Perspectives Online

New graduate certification programs soon available


Certification programs in horticultural science, coordinated by Dennis Osborne (above), and stream restoration (below) are offered through distance education. The molecular biotechnology certification is an on-campus study program.
Photo by Becky Kirkland

Three new graduate certificate programs, the first offered by the College of Agriculture and Life Sciences, will be open this fall in the areas of watershed assessment and restoration, horticultural science and molecular biotechnology.

Graduate certificate programs offer adult learners the opportunity for graduate-level education with fewer hours and without the graduate thesis typically required for full master's degree programs, said Dr. Ken Esbenshade, associate dean for Academic Programs. Two of the three programs - horticultural science and watershed restoration - are offered through distance education and are aimed at non-traditional students, Esbenshade said. The molecular biotechnology certificate is geared toward on-campus work because of the need for laboratory instruction. "Distance education will permit the student without the time or means to come to campus the opportunity to learn wherever they are," Esbenshade said.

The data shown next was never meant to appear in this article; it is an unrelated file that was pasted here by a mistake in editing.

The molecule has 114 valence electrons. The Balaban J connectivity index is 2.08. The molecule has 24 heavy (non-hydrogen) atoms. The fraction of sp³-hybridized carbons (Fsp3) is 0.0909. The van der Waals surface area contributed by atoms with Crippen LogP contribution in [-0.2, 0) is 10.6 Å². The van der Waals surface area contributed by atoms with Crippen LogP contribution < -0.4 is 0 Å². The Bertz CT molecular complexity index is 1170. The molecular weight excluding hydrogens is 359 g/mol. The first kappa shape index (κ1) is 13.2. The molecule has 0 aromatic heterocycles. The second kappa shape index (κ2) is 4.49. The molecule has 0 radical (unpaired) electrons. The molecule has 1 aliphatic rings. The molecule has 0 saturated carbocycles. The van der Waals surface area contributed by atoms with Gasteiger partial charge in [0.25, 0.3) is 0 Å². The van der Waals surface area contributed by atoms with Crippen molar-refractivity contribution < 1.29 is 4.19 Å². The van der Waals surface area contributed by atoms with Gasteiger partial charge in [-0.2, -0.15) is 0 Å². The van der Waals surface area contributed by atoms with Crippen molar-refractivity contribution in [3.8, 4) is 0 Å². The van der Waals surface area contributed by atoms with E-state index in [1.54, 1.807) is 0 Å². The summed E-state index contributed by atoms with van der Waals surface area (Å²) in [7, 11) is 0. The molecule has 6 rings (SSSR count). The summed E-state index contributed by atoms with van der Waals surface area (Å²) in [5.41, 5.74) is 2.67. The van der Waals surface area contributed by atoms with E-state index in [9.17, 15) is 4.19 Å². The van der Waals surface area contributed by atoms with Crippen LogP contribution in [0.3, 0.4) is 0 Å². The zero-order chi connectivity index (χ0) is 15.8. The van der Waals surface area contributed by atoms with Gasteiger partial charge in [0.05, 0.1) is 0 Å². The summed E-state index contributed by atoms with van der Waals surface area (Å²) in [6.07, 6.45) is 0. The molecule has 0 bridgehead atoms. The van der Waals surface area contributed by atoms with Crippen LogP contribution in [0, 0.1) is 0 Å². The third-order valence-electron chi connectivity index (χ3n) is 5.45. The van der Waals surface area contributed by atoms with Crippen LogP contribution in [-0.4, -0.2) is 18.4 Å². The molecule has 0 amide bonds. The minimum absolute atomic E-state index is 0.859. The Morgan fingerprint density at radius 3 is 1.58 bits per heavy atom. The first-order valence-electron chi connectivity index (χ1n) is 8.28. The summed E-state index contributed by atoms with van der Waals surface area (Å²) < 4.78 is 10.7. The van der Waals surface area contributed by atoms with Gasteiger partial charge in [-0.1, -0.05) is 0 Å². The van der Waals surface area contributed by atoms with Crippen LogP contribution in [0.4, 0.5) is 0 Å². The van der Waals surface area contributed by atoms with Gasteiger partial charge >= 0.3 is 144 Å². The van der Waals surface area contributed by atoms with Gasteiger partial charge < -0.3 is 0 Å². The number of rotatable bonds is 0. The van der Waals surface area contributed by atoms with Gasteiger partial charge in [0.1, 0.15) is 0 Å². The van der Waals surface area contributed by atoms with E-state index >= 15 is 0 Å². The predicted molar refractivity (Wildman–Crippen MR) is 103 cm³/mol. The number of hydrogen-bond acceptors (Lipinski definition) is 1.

Photo by Art Latham
All three programs are open to students who have completed undergraduate degree programs and want to pursue professional development in specific subject matter areas. The certificate programs require only 12 to 15 hours of course credit, and some course work may be taken online.

Some students may be interested in pursuing a graduate program in the certificate areas but want a taste of the coursework first. The certificate program gives them a chance to experience graduate study without committing to a degree.

"These programs give professionals the chance to gain new knowledge and increase their skills so they can be more productive and effective in their jobs," Esbenshade said. "To me, it's a great opportunity to build a relationship with non-traditional students."

Watershed assessment and restoration

Before creating this certificate program, the Biological and Agricultural Engineering Department surveyed employees and employers in environmental programs to learn what areas of instruction they needed and how they would like to receive that instruction, said Dr. John Parsons, professor.

The survey showed a preference for distance education programs, fewer course hours and program emphasis on water quality areas. The certificate program in design and analysis of environmental systems will focus on water quality issues related to watersheds and on stream restoration. The program offers a mixture of on-campus and distance education courses to meet participants' interests and learning styles.

The program was approved in February, so Parsons isn't sure how many students will enroll for fall. "This is one of those efforts that will probably be a small program but will fill a very important niche," he said.